For decades, the acronym CES stood for Consumer Electronics Show. A few years ago, in recognition of its expanded scope, the show organizers changed it from an acronym to simply a word, CES. The meaning of CES continues to evolve and some of the descriptors that might be used to describe CES in 2018 include human, experience and magic.
Whether health, mobility, communications, gaming, industrial, smart cities, intelligent homes, a human-first approach that emphasized experience was common across market verticals.
Improving customer experience begins with awareness, and that means providing hearing, sight, touch voice and, even, smell as a way of communicating between humans and machines. Thanks to the Moore’s Law effect, it is possible to embed sensors in low cost and “dumb” devices. It is connectivity and application of artificial intelligence that make these sensors useful. One large appliance vendor correctly identified where things are going by describing the smart domicile of the future as the conscious home.
Popular natural language interfaces from Amazon and Google were everywhere. This is still an emerging space, however, as competitors like Baidu, Samsung and upstarts like SapientX demonstrated their solutions to giving ears and voice to devices of all kinds.
Simply breathing into a personal device from FoodMarble promises to help people identify, on an objective basis, how their bodies react to various foods; promising a faster way of improving digestive health.
Meanwhile, Global Network Solutions debuted a four-factor authentication process that integrates fingerprint identification, GPS and the LoRA unlicensed wireless standard to improve access security in business, industrial and government settings.
Words can’t describe the realism of a virtual touch created through the haptics demonstration by French research firm CEA Tech List. It felt like the virtual needle was penetrating the skin and it was easy to see how this technology could be a great training tool for jobs requiring hand dexterity.
Meanwhile, List’s sister company, Leti, added inexpensive, commodity lasers and their autonomous car algorithms to the micro-controller of a low-cost, consumer-grade drone, demonstrating obstacle avoidance.
Of course, cameras were everywhere, giving sight to everything from tractor-trailers to take and go grocery stores to industrial plants to accessible transit. Again, it is the artificial intelligence component, such as IBM’s Watson embedded in Accessible Ollie, that adds value to these video streams and allows interactions such as sign-language communication. Accessible Ollie is the ultimate human-machine interface, as this open source project aims to give mobility to people of all abilities.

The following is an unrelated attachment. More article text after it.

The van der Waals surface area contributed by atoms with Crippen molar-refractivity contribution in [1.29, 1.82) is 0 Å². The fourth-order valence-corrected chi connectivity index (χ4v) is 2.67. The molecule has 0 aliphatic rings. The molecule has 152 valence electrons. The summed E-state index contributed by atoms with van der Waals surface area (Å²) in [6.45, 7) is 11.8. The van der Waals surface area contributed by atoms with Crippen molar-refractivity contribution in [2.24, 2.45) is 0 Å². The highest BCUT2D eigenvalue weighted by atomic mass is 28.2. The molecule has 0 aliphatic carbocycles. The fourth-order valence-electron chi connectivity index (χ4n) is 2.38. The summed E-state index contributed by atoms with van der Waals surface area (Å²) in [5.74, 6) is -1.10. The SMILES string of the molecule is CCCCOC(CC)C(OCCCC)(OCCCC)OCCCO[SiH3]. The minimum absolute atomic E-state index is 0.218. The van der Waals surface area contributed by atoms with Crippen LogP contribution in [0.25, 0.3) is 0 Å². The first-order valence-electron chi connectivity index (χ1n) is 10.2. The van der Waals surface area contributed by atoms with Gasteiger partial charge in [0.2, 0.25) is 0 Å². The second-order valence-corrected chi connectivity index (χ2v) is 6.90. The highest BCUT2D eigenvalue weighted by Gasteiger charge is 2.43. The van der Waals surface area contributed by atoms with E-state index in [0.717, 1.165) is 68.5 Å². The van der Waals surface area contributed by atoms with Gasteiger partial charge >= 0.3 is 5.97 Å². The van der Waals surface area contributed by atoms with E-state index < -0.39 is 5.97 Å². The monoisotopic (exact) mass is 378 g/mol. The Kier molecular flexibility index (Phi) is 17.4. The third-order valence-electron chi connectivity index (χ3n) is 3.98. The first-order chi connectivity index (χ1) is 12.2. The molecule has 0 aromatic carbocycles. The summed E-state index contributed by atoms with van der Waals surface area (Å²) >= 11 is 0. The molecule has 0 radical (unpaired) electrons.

The eyes as a portal to the soul or at least intent was seen in demonstrations of eye tracking technology at the consumer level through virtual and augmented reality games. But, it goes beyond direct consumer application, as at least one company, RightEye uses eye-tracking technology, combined with its Deep Learning Algorithms, to create a relatively low-cost method of identifying learning disabilities, concussions and age-related diseases.
While Nissan made a splash with the idea of brain wave technologies to help understand driver awareness. On the other side of the show floor, a Russian entity showed how it is beginning to open the minds of those who can’t communicate by translating brainwaves to words and, soon, they will be demonstrating a real-time virtual conversation between two such people located Russia and the United States.
It is apparent that we are on the brink of the future of yesterday, as robots of various shapes and sizes were found everywhere. Industrial robot maker Omron displayed their prowess with a ping-pong trainer that plays to the level of its opponent. Not intended as real product, it is a great demonstration of the vision, artificial intelligence and mechanics necessary for robots to work with humans; so-called cobots.
And hearkening back to the 60s and the TV show, the Jetsons, Aelous Robotics‘ robot performed tasks, such as vacuuming and even serving a drink to its human. Meanwhile, Emoshape is trying to give emotion to machines, creating personal assistants that perceive and feel. They seem to be on that path as their Virtual Reality game demonstration felt like a dream.
It’s not a stretch to see the ethical, moral and existential questions arising from the blurring of human and machine. And whether intentional or not, the fake protest outside the convention center, along with the real tradeshow booth promoting Netflix’s upcoming science fiction show Altered Carbon, should be a wake-up call that a robust discussion of these questions is necessary.
Aflac and its foundation debuted the robotic My Special Aflac Duck which intends to further its goal of improving the quality of life for children with cancer. Brave Potions, an Italian company making its CES debut has a similar goal, but uses augmented reality and printed materials to give children the feeling of superpowers in the face of illness.
This sort of magical experience, where humans and machine begin to meld, could also describe the direction of the technology evolution seen at CES2018.
A big thank you to Calix for its support of Viodi coverage of CES2018.